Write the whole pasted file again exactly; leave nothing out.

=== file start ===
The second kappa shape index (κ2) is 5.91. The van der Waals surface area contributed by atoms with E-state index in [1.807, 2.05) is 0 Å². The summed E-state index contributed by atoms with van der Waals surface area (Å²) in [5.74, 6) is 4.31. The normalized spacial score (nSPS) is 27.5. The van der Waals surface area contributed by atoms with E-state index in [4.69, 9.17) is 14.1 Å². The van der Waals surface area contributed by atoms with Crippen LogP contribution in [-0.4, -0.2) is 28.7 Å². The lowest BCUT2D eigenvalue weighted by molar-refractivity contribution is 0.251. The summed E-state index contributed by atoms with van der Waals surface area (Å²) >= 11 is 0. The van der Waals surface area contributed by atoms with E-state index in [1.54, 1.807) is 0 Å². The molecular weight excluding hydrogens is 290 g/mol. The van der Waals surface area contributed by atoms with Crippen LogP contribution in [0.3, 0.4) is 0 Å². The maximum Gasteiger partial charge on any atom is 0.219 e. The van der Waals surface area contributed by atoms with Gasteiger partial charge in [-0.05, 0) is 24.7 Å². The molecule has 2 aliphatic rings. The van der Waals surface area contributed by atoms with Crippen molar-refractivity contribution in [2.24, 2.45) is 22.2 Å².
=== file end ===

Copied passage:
The second kappa shape index (κ2) is 5.91. The van der Waals surface area contributed by atoms with E-state index in [1.807, 2.05) is 0 Å². The summed E-state index contributed by atoms with van der Waals surface area (Å²) in [5.74, 6) is 4.31. The normalized spacial score (nSPS) is 27.5. The van der Waals surface area contributed by atoms with E-state index in [4.69, 9.17) is 14.1 Å². The van der Waals surface area contributed by atoms with Crippen LogP contribution in [-0.4, -0.2) is 28.7 Å². The lowest BCUT2D eigenvalue weighted by molar-refractivity contribution is 0.251. The summed E-state index contributed by atoms with van der Waals surface area (Å²) >= 11 is 0. The van der Waals surface area contributed by atoms with E-state index in [1.54, 1.807) is 0 Å². The molecular weight excluding hydrogens is 290 g/mol. The van der Waals surface area contributed by atoms with Crippen LogP contribution in [0.3, 0.4) is 0 Å². The maximum Gasteiger partial charge on any atom is 0.219 e. The van der Waals surface area contributed by atoms with Gasteiger partial charge in [-0.05, 0) is 24.7 Å². The molecule has 2 aliphatic rings. The van der Waals surface area contributed by atoms with Crippen molar-refractivity contribution in [2.24, 2.45) is 22.2 Å².